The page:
Great Reads for Great Outdoors Month

Pack your hat, water bottle and these indispensable books as you head out to celebrate Great Outdoors Month in June.

Don’t let living in the city keep you from exploring the natural world. Chicago Transit Hikes features more than 30 hikes that are easily accessible from the CTA, Metra and South Shore Line. This lightweight volume details hikes you can take within the city of Chicago and farther afield like the Des Plaines River Trail and Indiana Dunes National Park. Entries include descriptions of the parks, how to reach them by train, trail locations, park facilities, accessibility and rules such as whether dogs are allowed.

Can you read the shape of a sand dune or follow the stars in the night sky? The Natural Navigator will help you find your way using natural signs like mosses and lichens growing on tree trunks, the effects of prevailing winds and the angle and movement of the earth.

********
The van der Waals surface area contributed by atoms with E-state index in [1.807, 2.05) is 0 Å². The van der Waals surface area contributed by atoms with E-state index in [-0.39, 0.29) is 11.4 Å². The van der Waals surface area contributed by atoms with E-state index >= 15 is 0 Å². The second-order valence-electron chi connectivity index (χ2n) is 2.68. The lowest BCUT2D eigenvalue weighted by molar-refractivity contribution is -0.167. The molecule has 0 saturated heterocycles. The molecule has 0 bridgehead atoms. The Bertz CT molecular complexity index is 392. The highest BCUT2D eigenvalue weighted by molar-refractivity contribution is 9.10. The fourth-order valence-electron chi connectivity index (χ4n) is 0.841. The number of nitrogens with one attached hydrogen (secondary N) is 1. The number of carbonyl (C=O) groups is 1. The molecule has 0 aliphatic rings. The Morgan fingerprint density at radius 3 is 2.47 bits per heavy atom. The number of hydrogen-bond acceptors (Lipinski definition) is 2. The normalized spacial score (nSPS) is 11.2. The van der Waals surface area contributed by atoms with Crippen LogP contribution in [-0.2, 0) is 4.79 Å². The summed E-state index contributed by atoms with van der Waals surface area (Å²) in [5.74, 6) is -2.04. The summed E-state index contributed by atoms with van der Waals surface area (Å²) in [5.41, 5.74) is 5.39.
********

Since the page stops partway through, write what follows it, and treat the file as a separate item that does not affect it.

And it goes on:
Small enough to slip in your back pocket, Trees of Illinois will familiarize you with the many trees you encounter on your expedition. A photograph of each leaf and detail shots of its bark, flowers and fruit are paired with a basic profile of the species. This guide is easy to use and once you get to know a tree it will be like meeting an old friend each time you encounter one along the trail.

A must have in your backpack is The National Audubon Society's Birds of North America. This compact guide will help you identify all of the fine feathered friends you meet on your outing, whether they be long-legged waders, gull-like birds, duck-like birds, sandpiper-like birds, upland ground birds, pigeon-like birds or perching birds. (For a more backpack-friendly edition, try The National Audubon Society Field Guide to North American Birds.)

You can’t forget our winged friends of the tiny variety. Kaufman Field Guide to Insects of North America was created to help ordinary people (nonscientists) identify and marvel at the panoply of fascinating insects fluttering, whirring and crawling throughout the natural world.

Where do you go to connect with nature? Tell us in the comments.

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